THIS is why I am still of fan of Richard Florida’s:
The key is to upgrade these jobs and turn them into adequate replacements for the higher-paying blue-collar jobs that have been destroyed. It has happened before. Yet the blue-collar jobs we pine for were not always good jobs: we made them good jobs. When my father came back from the second world war, his poorly paid factory job had been transformed. He was able to buy a house, put his two sons through college and participate fully in the American dream. Some of this was due to the power of unions. Most of it was because of the enormous improvements in productivity wrought by improved technologies and management techniques. The same thing can and must happen in the service sector. It is starting already. Companies such as Wegmans, Whole Foods, the Container Store, Best Buy and Zappos already account for a fifth of the top 100 best places to work in America. A typical hourly worker at the Container Store earns about $30,000 a year, not nearly as much as a GM factory worker but about 50 per cent more than the average for hourly-wage retail workers.
link: FT.com / Comment / Opinion – America needs to make its bad jobs better
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Orange Crate Art: Home sweet Homer
just think of the tourist dollars!
The state of the black union today | Marketplace From American Public Media
On NPR’s marketplace, African Americans face an unemployment rates of 28 percent. Unacceptable.
HT to David Levinson
This a an animation from The American Observer on the Geography of the Recession. Go see it: unbelievable.
A student threw a very public tantrum the other day and blamed the fact that he was facing the “worse job market since the Great Depression”. This is only marginally and recently true; the thing about my generation, wedged between the very loud Baby Boomers and their equally loud Echo, is that nobody has paid any attention to us, Gen X. But the 17.5 percent rate reported by the New York Times has only *just* exceeded the 17.1 percent of the early 1980s, which I remember quite well. This was in Iowa, where farm loss was routine and which all of our parents feared more than death.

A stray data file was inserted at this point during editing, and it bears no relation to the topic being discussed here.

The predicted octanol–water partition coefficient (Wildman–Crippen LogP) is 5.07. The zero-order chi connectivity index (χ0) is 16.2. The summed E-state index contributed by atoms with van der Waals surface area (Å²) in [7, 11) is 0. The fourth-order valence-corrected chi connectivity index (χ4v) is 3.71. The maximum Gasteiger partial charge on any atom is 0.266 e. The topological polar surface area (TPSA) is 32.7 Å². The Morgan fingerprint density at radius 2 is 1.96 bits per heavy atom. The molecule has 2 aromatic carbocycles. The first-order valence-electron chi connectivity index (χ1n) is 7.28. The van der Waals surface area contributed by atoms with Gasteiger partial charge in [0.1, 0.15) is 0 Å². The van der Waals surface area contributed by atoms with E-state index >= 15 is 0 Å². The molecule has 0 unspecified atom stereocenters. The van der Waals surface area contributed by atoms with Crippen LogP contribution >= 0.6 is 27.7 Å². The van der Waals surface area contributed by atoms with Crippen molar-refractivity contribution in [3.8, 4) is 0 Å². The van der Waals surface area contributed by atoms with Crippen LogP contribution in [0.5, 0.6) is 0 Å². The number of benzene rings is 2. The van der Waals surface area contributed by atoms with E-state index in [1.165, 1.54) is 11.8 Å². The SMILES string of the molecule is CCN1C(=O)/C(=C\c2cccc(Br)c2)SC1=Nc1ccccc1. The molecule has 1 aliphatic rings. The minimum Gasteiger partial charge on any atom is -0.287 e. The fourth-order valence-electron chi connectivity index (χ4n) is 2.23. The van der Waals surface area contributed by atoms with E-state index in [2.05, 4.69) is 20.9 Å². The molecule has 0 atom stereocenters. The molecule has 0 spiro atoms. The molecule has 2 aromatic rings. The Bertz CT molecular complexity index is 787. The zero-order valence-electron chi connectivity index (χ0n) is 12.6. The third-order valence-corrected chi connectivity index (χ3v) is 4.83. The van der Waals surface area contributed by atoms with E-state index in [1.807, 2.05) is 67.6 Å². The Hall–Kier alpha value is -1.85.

So I listen to people give talks now and they say “the younger generations have never known such hard times as these” and it just rubs me the wrong way. Maybe he doesn’t consider my group young, but it’s not as though there haven’t been poor people during these generations’ lifetime. It’s that we didn’t pay them attention except to treat them like crap, blame them for their own poverty, and use all of the above as an excuse to dismantle the social safety net.
Today’s LA Times features a story about the demise of a contract to build rail cars locally in LA. This is a sad story, actually, demonstrating the huge gap between dream and implementation.